Digital micro-businesses and start-ups have a difficult enough job as it is. At least they don’t have to worry about VAT. In the UK, we have an exemption limit of £81,000, and after that an accountant can be employed to sort it all out without too much hassle. Right?

For another two weeks only.

After that, the nightmare begins. Here’s the story.

From January 1st, all VAT arrangements change in the EU (including of course the UK), but only for digital businesses. The basic reason is a good one. Companies like Amazon have based their EU operations in Luxembourg, where VAT is very low. The EU doesn’t like that and want them to pay a fair rate. The solution is to change VAT so that it is levied in the country of the purchaser, not the supplier. BUT … they forgot to add an exemption level for small businesses. You have to do it from the first pound or euro.

Let’s take an example of a UK based website that sells eBooks, or perhaps an eLearning website that runs on subscriptions.

From 1st January, each and every individual sale will have to be entered on a government website called VAT MOSS (MOSS = mini one-stop shop). That’s from the very first pound. This is because every EU country has a different VAT rate, and they need to rebate the correct amounts to each country, according to sales. There are all sorts of additional burdens, for example the business will have to keep customer records for 10 years to comply with data protection legislation.

It’s corporate standard accounting rules for tiny one-person operations. People selling knitting patterns for one pound on ETSY are going to give up. Creatives selling fonts for a couple of pounds are going to give up. Cartoonists are going to give up.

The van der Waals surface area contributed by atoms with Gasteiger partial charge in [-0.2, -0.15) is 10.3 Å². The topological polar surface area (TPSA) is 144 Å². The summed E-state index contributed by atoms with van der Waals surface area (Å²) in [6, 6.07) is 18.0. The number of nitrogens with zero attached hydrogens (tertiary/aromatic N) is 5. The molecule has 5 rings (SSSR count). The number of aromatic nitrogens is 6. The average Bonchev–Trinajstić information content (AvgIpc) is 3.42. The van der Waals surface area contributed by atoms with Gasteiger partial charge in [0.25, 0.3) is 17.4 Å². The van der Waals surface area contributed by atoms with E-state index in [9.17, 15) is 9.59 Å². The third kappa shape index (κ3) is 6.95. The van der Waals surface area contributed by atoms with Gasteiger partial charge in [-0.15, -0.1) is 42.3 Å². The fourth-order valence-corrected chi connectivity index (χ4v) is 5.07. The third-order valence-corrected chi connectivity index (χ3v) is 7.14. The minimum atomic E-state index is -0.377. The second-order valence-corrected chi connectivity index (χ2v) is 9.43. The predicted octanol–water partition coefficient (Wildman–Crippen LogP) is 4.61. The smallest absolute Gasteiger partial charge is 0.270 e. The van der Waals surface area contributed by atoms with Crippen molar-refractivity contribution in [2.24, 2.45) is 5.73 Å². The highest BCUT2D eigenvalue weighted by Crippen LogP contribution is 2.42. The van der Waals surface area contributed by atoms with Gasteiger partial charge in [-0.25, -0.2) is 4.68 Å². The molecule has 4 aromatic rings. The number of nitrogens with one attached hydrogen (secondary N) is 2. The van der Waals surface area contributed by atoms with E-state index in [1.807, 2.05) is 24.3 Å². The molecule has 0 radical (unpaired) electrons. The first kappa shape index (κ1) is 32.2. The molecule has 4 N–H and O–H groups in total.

But wait.

The nightmare has just started.

Imagine that you are a small business based in the US, or anywhere else in the rest of the world ex-EU. You too will have to register and make a return in your country for every sale you make to Europe. From the very first sale. That means that many of those businesses will choose not to sell in Europe because of the administrative hassle. You won’t be able to buy their products.

Need further advice? Sorry, HMRC hasn’t got a clue and are making it up as they go along. With two weeks left to go. Here are their guidelines.

Notice the date. 10th December. Two days ago. Before that, all telephone enquiries (e.g. by me) were met with incomprehension – they hadn’t even heard about the rule changes! And please note the making up policy on the hoof. Take just this one example, and look at the laughable final column:



Can you imagine how difficult it will be to enforce VAT MOSS? For the whole world?

This is a bureaucratic nightmare that will slow down, if not kill, the growth of digital start-ups in the UK and across Europe.

The solution is very simple, an exemption for small businesses as of now, around the £81,000 mark. That’s all.

Please sign this petition, and lobby as hard as you can over the next week. I have written to MEPs etc and made a noise on social media. Follow the hashtag #VATMOSS to join in.


Image credit: LarimdaME via Compfight cc. Text added by ELTjam.

Join our mailing list

Get new ELTjam posts & updates straight to your inbox.

You'll also get news on our events, training and webinars.

We won't share your data with anyone else, and you can unsubscribe at any time. Here's our privacy policy.

Powered by ConvertKit